Orthodox priests were recently featured on the evening news. The Orthodox were celebrating Theophany, which memorialises the revelation of the Holy Trinity in and through Jesus Christ’s baptism. The reporters asked the Orthodox priests what the celebration meant to them. Now I don't know everything the priests said, but what made it to the evening news was, “It's a little slice of Greece.” The news broadcast focused on the cultural aspects of the celebration and completely avoided mention of any religious aspects.
Blog Tag: Social Issues
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Under the banner of “personal choice,” the State of Victoria is winding the clock back. Way, way back to the social ethics of Ancient Rome. While Australian society has been the envy of the world, Victoria is willingly walking away from the Christian influence in law, morality, ethics and religion that has contributed so much to the great society in which we presently live.
Victoria’s Parliament was the scene for a powerful speech delivered by the Honourable Member for Ringwood, Ms. Dee Ryall. As a former nurse, she’s cared for many patients with chronic pain and approaching death. In this speech, grounded in long personal experience of the care of patients nearing the end of their lives, she advocates for proper funding of palliative care services and not the passage of a deeply flawed voluntary euthanasia bill.
I have been receiving a lot of dismayed, uncomprehending and perhaps angry emails in the last week. My correspondents appear bewildered at why Orthodox Christian ethics does not share the conclusions of popular secular ethics. After all, they both appear to share many of the same values. Both ethical systems value “equality,” “freedom of choice,” “human brotherhood,” “fairness” and “justice.” So if they share these values, why doesn’t Orthodox Christianity support the same conclusions?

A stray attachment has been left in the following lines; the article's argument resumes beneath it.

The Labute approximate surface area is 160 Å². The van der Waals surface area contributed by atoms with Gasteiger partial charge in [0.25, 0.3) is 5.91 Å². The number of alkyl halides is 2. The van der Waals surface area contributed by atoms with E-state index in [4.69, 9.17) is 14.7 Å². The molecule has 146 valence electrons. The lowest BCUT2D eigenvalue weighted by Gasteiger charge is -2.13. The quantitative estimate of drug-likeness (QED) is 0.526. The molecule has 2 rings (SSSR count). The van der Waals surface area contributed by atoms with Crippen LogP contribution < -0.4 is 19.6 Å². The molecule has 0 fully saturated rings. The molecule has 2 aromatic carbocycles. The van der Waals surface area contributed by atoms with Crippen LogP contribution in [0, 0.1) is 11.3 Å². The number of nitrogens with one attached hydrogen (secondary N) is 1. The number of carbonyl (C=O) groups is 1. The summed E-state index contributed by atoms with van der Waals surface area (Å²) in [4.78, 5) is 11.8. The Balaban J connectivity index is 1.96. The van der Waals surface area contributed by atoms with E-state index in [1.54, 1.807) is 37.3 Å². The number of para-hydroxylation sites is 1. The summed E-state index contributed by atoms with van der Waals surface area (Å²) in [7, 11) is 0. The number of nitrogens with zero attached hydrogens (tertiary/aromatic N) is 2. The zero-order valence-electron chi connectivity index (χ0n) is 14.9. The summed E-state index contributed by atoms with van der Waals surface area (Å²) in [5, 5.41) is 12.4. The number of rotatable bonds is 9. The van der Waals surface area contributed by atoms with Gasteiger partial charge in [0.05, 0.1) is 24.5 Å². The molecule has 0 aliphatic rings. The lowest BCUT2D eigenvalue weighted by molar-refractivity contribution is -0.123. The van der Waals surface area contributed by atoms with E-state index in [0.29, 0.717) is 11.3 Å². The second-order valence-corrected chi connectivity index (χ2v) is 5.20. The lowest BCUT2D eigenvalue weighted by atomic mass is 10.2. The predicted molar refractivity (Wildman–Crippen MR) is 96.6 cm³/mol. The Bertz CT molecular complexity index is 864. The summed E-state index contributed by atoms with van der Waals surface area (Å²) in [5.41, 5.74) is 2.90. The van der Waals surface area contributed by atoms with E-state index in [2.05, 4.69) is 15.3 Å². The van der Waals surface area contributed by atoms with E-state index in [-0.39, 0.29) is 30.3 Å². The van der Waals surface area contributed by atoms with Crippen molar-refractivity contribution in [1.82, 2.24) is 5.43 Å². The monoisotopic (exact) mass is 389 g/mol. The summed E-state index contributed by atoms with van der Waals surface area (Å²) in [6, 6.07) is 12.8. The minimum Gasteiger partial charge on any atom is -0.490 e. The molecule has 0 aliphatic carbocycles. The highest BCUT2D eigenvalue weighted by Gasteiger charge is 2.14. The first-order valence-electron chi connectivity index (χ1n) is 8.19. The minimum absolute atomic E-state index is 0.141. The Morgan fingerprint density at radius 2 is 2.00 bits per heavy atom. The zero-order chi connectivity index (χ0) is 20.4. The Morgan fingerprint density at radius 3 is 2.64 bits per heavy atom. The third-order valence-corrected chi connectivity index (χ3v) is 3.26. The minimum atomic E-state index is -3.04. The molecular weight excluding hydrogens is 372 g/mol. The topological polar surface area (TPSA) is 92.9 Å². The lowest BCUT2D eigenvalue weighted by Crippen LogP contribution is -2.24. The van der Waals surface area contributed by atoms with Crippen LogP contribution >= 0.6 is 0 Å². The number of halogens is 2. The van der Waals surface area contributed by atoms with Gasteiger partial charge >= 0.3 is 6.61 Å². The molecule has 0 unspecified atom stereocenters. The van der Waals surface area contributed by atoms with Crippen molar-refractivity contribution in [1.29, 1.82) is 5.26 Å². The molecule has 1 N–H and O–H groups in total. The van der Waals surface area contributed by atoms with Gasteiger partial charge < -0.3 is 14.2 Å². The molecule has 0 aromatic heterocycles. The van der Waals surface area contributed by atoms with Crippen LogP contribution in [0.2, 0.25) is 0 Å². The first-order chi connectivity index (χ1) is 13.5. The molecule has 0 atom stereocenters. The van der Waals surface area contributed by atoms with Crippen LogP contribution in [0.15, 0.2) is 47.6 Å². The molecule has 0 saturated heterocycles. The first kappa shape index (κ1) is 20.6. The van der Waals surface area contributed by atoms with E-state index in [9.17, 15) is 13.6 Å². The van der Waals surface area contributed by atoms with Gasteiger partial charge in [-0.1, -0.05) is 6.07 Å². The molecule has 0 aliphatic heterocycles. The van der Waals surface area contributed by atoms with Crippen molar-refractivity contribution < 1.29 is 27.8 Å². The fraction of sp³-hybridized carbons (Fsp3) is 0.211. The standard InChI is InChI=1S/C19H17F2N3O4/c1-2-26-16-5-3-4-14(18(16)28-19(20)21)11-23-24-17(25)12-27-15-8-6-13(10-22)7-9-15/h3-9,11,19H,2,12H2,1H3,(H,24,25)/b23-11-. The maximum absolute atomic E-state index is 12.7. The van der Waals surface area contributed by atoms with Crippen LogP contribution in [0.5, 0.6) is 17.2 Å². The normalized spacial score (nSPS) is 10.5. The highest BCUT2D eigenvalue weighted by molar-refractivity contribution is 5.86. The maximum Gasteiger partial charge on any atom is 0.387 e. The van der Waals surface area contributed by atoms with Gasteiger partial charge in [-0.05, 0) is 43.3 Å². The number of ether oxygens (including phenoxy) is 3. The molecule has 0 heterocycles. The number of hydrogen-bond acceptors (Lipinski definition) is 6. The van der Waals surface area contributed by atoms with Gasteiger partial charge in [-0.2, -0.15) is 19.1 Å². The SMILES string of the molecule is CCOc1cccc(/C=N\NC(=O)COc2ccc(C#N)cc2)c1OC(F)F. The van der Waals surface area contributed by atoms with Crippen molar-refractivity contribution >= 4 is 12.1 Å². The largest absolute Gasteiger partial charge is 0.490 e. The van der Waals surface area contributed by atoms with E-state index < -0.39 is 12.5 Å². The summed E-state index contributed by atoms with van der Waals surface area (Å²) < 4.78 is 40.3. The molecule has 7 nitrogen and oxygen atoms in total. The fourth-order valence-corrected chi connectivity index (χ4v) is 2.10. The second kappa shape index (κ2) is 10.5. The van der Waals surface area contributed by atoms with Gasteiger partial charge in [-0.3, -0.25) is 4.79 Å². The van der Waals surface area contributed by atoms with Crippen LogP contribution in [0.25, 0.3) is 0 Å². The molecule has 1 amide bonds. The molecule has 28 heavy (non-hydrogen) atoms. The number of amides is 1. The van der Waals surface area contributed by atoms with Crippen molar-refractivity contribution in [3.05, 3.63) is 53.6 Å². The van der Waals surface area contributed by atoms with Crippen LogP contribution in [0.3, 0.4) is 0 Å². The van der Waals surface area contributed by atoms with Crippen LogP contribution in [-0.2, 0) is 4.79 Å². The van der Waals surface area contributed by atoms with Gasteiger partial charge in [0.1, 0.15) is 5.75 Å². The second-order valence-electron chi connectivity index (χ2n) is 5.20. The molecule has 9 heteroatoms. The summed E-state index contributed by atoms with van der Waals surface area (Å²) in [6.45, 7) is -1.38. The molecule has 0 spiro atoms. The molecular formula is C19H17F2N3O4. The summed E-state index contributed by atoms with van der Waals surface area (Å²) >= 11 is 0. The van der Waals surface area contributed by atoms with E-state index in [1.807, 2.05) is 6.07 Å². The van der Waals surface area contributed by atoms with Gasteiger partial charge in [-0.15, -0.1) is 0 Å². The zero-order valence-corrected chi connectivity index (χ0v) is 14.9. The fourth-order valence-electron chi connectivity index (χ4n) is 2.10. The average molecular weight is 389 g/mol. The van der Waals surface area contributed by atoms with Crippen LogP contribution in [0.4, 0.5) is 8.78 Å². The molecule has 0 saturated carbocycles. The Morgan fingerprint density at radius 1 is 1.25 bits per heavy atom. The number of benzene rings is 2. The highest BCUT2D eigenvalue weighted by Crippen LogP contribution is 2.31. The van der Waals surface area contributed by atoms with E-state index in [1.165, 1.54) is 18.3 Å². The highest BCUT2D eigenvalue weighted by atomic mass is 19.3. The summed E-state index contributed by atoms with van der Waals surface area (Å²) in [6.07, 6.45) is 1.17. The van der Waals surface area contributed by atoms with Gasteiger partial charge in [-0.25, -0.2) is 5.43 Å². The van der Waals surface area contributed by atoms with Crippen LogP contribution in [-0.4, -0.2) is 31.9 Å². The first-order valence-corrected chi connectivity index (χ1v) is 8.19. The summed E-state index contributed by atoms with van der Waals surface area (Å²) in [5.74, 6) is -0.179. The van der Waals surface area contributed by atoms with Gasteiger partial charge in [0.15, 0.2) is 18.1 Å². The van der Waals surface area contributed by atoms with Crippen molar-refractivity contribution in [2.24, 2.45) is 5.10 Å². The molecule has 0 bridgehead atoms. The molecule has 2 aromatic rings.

Every responsible parent asks this question at some point as their children grow older: “How do I raise my children as faithful Orthodox Christians?” We want our children to grow up safe and free, as healthy as possible in body, mind and spirit, and to make the best use of their God-given gifts. We know that the Church is the ark of salvation and that the spiritual safety of our children depends on their remaining in the Church through all the stages of life, from the cradle to the grave.
Euthanasia and capital punishment both involve state-sanctioned killing: why does the thinking on one seem to be heading in the opposite direction to the thinking on the other?
We are moving ever closer to the Assisted Suicide Bill being moved in parliament — last week saw the release of the Ministerial Advisory Panel’s report. If we are to win this battle it is vital that MPs understand the reality of the risk of abuse of vulnerable people, of the elderly, seriously or chronically ill, those living with a disability being made to feel that they are a burden. People across Victoria are already doing great work providing feedback to members of parliament and we all need to continue taking action.
The Victorian Council of Churches have released an official statement opposing the proposed Victorian euthanasia legislation. It is quite apparent that the proponents of physician assisted suicide do not want the details of the legislation to be known by the community prior to the parliamentary debate. We have been advised that the legislation is to be introduced to parliament sometime in August, yet we still have not seen the draft legislation. What are they trying to hide?
The attitudes that are driving the euthanasia lobby are already causing real harm for our elderly.